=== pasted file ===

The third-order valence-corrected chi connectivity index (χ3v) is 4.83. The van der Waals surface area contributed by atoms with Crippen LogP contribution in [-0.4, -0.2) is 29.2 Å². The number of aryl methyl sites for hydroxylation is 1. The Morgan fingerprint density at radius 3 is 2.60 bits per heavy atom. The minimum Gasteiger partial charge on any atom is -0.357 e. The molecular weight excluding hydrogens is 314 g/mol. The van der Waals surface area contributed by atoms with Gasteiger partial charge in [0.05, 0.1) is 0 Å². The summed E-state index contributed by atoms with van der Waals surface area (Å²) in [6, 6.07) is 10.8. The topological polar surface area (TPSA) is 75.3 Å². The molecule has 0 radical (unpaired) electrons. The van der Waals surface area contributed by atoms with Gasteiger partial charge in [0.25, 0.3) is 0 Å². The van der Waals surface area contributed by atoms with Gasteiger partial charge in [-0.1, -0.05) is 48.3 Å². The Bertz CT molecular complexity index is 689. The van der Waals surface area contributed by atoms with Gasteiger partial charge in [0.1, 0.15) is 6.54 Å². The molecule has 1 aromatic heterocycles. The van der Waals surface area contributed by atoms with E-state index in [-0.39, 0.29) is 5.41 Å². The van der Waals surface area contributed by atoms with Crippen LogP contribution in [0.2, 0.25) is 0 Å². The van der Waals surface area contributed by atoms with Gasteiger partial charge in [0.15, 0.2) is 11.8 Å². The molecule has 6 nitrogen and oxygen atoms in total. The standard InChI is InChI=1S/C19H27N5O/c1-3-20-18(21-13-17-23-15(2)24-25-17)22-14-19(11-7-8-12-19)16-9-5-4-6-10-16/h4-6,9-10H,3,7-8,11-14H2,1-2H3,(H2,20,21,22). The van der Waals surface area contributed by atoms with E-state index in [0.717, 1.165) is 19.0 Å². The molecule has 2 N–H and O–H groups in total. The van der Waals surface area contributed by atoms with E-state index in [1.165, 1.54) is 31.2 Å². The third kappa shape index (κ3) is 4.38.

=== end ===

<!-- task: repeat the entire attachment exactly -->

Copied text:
The third-order valence-corrected chi connectivity index (χ3v) is 4.83. The van der Waals surface area contributed by atoms with Crippen LogP contribution in [-0.4, -0.2) is 29.2 Å². The number of aryl methyl sites for hydroxylation is 1. The Morgan fingerprint density at radius 3 is 2.60 bits per heavy atom. The minimum Gasteiger partial charge on any atom is -0.357 e. The molecular weight excluding hydrogens is 314 g/mol. The van der Waals surface area contributed by atoms with Gasteiger partial charge in [0.05, 0.1) is 0 Å². The summed E-state index contributed by atoms with van der Waals surface area (Å²) in [6, 6.07) is 10.8. The topological polar surface area (TPSA) is 75.3 Å². The molecule has 0 radical (unpaired) electrons. The van der Waals surface area contributed by atoms with Gasteiger partial charge in [0.25, 0.3) is 0 Å². The van der Waals surface area contributed by atoms with Gasteiger partial charge in [-0.1, -0.05) is 48.3 Å². The Bertz CT molecular complexity index is 689. The van der Waals surface area contributed by atoms with Gasteiger partial charge in [0.1, 0.15) is 6.54 Å². The molecule has 1 aromatic heterocycles. The van der Waals surface area contributed by atoms with E-state index in [-0.39, 0.29) is 5.41 Å². The van der Waals surface area contributed by atoms with Crippen LogP contribution in [0.2, 0.25) is 0 Å². The van der Waals surface area contributed by atoms with Gasteiger partial charge in [0.15, 0.2) is 11.8 Å². The molecule has 6 nitrogen and oxygen atoms in total. The standard InChI is InChI=1S/C19H27N5O/c1-3-20-18(21-13-17-23-15(2)24-25-17)22-14-19(11-7-8-12-19)16-9-5-4-6-10-16/h4-6,9-10H,3,7-8,11-14H2,1-2H3,(H2,20,21,22). The van der Waals surface area contributed by atoms with E-state index in [0.717, 1.165) is 19.0 Å². The molecule has 2 N–H and O–H groups in total. The van der Waals surface area contributed by atoms with E-state index in [1.165, 1.54) is 31.2 Å². The third kappa shape index (κ3) is 4.38.